Ethical Dilemmas

I told a mother that I thought her 14-year-old should get a tattoo. A medical alert tattoo. And we looked at the effect of marriage on diabetes control. It turns out it can be a good thing or a bad thing. We also dealt with how doctors treat junkies who have diabetes, and how they shouldn’t treat junkies with diabetes; and no ethical discussion would be complete without a question about sin. In this case, a reader asked if it would be a mortal sin to start an insulin pump without training. I went straight to the top and emailed the Vatican. And the Archbishop of Canterbury. I also helped a young Muslim woman with type 1 diabetes plan for Ramadan fasting; and found out who the Patron Saint of Diabetes is. Actually, there are two. Or maybe three. But sometimes there’s just no advice to give, like with the “desperate dad” with the addicted type 1 son days away from age 18. There was nothing I could say, but never have I wished more strongly that there had been.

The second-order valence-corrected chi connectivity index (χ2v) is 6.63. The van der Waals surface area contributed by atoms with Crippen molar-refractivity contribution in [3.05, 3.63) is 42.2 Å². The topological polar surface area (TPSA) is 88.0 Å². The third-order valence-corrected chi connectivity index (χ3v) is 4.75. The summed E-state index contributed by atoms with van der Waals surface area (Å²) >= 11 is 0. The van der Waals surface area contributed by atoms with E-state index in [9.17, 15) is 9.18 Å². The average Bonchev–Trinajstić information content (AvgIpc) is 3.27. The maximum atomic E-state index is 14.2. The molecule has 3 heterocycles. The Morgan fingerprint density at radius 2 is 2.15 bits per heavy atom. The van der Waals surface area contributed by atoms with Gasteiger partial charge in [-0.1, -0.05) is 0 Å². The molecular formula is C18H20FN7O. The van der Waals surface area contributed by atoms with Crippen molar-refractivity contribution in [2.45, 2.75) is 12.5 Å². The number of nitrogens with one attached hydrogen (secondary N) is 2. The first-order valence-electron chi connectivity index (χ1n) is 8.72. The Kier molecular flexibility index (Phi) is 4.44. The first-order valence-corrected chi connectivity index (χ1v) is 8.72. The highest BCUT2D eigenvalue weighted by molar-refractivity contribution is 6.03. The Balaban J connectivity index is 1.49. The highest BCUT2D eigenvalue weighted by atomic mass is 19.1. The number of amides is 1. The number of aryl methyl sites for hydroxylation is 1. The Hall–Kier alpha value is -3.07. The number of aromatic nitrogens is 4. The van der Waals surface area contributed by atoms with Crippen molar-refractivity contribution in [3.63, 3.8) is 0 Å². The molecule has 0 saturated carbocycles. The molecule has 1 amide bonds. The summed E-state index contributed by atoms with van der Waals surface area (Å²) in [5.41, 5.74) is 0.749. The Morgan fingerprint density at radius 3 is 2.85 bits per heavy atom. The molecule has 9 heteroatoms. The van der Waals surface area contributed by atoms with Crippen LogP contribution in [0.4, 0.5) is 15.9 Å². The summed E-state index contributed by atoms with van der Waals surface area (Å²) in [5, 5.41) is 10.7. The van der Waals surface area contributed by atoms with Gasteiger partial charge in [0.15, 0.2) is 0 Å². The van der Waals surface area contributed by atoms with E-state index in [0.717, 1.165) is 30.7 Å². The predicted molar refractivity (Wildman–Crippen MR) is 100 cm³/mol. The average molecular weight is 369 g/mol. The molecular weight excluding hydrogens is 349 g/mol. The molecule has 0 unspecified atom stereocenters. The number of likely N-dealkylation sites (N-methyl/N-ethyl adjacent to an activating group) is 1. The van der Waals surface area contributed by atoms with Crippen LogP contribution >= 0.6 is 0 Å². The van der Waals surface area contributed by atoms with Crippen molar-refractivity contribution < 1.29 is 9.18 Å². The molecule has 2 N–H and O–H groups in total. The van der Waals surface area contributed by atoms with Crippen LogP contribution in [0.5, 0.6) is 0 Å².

Unexpected Questions

unexpected questions

We got a lot more medical and medicine questions than we expected at the outset, so lucky for all of us I work at a clinic and get exposed to these kinds of things, and that I also speak doctor fluently, which helps me research things like EJWS Cycles. Oh. Right. I made that one up. It stands for Everything-Just-Went-to-Shit Cycles. In the fall of 2013 a reader stuck a chord with his plea for me to “come up with anything good that diabetes does to our bodies, anything at all. Like, maybe PWD’s are less likely to have excess earwax buildup? I’m just looking for something to feel good about.” I let him down. In point of fact, we have worse earwax. So our bodies are eff’d. But while I said that “by every biological measure, no good comes from having diabetes,” I still found a silver lining. And I had to do some research to learn how long any of us type 1s would live without insulin. Hint: You don’t want to be Tom Hanks in Castaway.